A Greenville police-provided witness and Chief Terri Wilfong spoke Monday about an officer-involved shooting that killed a man in downtown Sunday morning.
The shooting happened at 12:40 a.m. along Brown Street.
Authorities said an officer witnessed a man assaulting another person with a baseball bat. They said officers ordered the man to drop the bat several times. They said the man then charged at the officers, forcing one of them to fire.
The man, later identified as 19-year-old Senovio Maldonado, of Easley, died from his injuries, police said.
On Monday, a man who police said witnessed the shooting, talked about what he called the worst thing he has experienced in his life.
"A car pulled out of a parking lot erratically," said the witness, who police asked the media not to identify out of concern for his safety. "It struck my friend slightly on the side, spun him around (and) he threw his arms up."
The witness then said Maldonado got out of the car, pulled out a baseball bat and began hitting his friend in the head.
"A switch has been flipped," said the witness. "When he looked at me in the eyes, and he was about to hit me with a baseball bat. There was no, 'Hold on a second.' There was no pause."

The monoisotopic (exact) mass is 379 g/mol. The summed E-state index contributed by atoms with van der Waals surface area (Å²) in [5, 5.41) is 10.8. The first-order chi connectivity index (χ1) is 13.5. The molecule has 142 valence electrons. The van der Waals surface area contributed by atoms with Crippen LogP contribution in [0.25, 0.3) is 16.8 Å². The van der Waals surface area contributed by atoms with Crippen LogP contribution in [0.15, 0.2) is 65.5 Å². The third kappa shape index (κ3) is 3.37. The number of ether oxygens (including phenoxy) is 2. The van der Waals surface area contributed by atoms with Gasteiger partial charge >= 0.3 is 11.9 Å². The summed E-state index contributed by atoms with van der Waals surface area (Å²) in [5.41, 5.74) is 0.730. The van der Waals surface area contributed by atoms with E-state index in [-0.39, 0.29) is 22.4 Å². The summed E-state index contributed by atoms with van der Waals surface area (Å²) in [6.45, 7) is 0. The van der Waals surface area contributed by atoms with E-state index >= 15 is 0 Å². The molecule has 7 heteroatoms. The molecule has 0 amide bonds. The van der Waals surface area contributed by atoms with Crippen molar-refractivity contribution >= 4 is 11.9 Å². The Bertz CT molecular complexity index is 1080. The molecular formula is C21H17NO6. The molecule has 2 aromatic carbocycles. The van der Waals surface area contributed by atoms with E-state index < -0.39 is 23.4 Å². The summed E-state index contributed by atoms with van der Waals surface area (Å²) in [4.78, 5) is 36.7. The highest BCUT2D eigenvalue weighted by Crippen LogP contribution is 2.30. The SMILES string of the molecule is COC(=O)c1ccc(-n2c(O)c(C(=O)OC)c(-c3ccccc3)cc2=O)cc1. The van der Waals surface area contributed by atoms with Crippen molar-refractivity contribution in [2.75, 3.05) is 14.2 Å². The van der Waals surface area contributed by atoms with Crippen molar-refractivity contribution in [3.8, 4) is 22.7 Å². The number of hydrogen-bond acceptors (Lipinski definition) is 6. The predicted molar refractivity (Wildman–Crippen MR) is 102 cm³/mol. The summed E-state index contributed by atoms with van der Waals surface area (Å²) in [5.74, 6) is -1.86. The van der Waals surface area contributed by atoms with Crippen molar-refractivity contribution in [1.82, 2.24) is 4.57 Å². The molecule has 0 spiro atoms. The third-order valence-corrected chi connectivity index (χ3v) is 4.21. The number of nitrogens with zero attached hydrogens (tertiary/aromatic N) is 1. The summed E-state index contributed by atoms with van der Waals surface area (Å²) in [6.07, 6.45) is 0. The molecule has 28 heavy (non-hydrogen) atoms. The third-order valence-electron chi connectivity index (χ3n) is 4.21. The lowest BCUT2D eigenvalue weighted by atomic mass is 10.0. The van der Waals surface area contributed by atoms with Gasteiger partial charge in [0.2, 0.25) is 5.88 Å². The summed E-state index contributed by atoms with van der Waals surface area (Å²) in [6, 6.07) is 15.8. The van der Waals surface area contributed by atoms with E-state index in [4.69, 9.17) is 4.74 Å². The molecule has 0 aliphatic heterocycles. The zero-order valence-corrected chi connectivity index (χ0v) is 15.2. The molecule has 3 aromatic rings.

According to the witness, that was when officers intervened, Maldonado charged at them and the officers fired.
"I feel like he lost it, for seven seconds of his life, and it ended it," the witness said.
However, Maldonado's mother, Dorothy Franco, said officers should have handled the situation differently.
"They could have gotten a leg and arm with the bat," Franco said. "They didn't have to go straight for the kill. They simply murdered my son in cold blood, and I don't care what (any)body says."
Wilfong said she stands behind her officers' decision to shoot Maldonado.
"They went by their training, and they made the best decision they possibly could," Wilfong said. "They had a millisecond to make a decision, and the Taser is not always effective. If it wouldn't have been effective, one of our police officers, now, probably, would have had his head taken off by that bat."
Wilfong said that her officers followed protocol and saved a man's life. She said that Maldonado gave the officers no choice but to shoot him.
"These police officers saved another human being's life, who had been hit repeatedly with a baseball bat."
On Monday, an autopsy revealed that Maldonado died from two gunshot wounds - one to his chest and another to his left side. Investigators said the positions of the wounds supports the officers' version of events.
The two officers involved in the shooting were placed on leave.
The man police said Maldonado beat with the bat was released from the hospital Monday. He suffered non-life-threatening injuries, according to police.
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